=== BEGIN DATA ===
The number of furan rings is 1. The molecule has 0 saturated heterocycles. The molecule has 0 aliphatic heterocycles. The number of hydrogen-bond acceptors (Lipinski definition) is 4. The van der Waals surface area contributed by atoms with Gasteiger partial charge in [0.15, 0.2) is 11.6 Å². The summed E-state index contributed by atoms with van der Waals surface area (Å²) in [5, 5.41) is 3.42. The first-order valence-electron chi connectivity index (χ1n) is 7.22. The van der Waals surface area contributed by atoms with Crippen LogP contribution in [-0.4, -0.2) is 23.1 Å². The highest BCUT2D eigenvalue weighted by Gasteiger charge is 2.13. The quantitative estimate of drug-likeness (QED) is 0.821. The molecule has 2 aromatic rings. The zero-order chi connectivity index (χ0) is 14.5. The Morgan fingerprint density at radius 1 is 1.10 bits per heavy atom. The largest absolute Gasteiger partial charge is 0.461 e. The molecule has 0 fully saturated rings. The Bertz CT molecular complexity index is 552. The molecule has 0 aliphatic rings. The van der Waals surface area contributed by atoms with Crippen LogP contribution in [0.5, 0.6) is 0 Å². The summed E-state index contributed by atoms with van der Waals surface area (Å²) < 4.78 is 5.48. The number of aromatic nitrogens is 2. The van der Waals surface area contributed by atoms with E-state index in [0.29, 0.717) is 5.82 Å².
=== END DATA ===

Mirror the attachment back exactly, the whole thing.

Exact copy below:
The number of furan rings is 1. The molecule has 0 saturated heterocycles. The molecule has 0 aliphatic heterocycles. The number of hydrogen-bond acceptors (Lipinski definition) is 4. The van der Waals surface area contributed by atoms with Gasteiger partial charge in [0.15, 0.2) is 11.6 Å². The summed E-state index contributed by atoms with van der Waals surface area (Å²) in [5, 5.41) is 3.42. The first-order valence-electron chi connectivity index (χ1n) is 7.22. The van der Waals surface area contributed by atoms with Crippen LogP contribution in [-0.4, -0.2) is 23.1 Å². The highest BCUT2D eigenvalue weighted by Gasteiger charge is 2.13. The quantitative estimate of drug-likeness (QED) is 0.821. The molecule has 2 aromatic rings. The zero-order chi connectivity index (χ0) is 14.5. The Morgan fingerprint density at radius 1 is 1.10 bits per heavy atom. The largest absolute Gasteiger partial charge is 0.461 e. The molecule has 0 fully saturated rings. The Bertz CT molecular complexity index is 552. The molecule has 0 aliphatic rings. The van der Waals surface area contributed by atoms with Crippen LogP contribution in [0.5, 0.6) is 0 Å². The summed E-state index contributed by atoms with van der Waals surface area (Å²) < 4.78 is 5.48. The number of aromatic nitrogens is 2. The van der Waals surface area contributed by atoms with E-state index in [0.29, 0.717) is 5.82 Å².